Morning Report

What you need to know one minute before daylight

The Advertising Industry Has a Problem: People Hate Advertising

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MARKETING 

This World Series between the Houston Astros and the Washington Nationals has attracted advertisers for advocacy groups and companies pushing social responsibility: “Advertisers are flocking to the baseball championship as an opportunity to reach Washington opinion leaders. This is a departure from typical sports championships, in which consumer package goods and retail ads typically dominate commercial time. Yes, but: This is a once-in-a-lifetime opportunity for brands to reach Washington decision makers in a casual environment. While many marquee advertisers sponsor events around Washington DC, there are few games that will have as high of an impact and as engaged of an audience as a World Series that includes a Washington team.”

The advertising industry is facing an existential threat: “As advertisers bombard consumers across platforms like Twitch, Facebook, television, billboards and more, consumers are trying to get away, signing up for ad blockers and subscription services. ‘People hate advertising,’ said Joanna Coles, the former chief content officer of Hearst Magazines, during a session at the Advertising Week conference last month in New York. ‘And it’s all advertisers’ fault.’ Seated next to her, nodding in agreement, was Marc Pritchard, the chief brand officer at Procter & Gamble, one of the largest advertisers in the world. Ads, he said, are often irrelevant and sometimes ‘just silly, ridiculous or stupid.’”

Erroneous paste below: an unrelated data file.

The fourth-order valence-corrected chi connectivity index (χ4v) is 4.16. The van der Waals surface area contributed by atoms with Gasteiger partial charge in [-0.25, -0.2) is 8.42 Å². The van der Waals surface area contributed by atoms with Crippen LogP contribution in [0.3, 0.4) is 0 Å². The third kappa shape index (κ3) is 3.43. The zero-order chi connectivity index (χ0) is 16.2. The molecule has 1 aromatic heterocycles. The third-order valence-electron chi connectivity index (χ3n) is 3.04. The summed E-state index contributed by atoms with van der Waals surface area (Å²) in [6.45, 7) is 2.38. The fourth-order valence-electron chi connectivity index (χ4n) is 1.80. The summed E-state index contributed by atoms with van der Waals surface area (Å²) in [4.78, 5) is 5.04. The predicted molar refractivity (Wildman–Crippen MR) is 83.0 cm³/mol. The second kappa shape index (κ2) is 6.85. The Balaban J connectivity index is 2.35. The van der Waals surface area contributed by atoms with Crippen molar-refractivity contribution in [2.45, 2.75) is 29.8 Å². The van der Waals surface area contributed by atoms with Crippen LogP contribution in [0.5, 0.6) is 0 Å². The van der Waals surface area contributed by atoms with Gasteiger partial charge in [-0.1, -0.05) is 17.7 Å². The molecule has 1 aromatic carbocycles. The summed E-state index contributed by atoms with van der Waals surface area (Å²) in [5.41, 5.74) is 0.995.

UK Insurance group Direct Line is moving its advertising budget away from online ads and toward “addressable TV”—an approach that can show different ads to different households watching the same programming: “Outside of search, which works well in tandem with TV, online ads had a ‘minimal’ impact on the advertiser’s long- and short-term effectiveness proxies such as reach, penetration and brand building, said Direct Line Group’s head of group commercial marketing, Sam Taylor. While linear TV works for reaching mass audiences for Direct Line, a notable number of viewers could be missed. But it’s not about going where those viewers [are] for Direct Line. … Rather, it’s about personalizing what the company shows them. A pet product, for example, may be too niche to promote on linear TV but could make sense around addressable content, said Taylor.”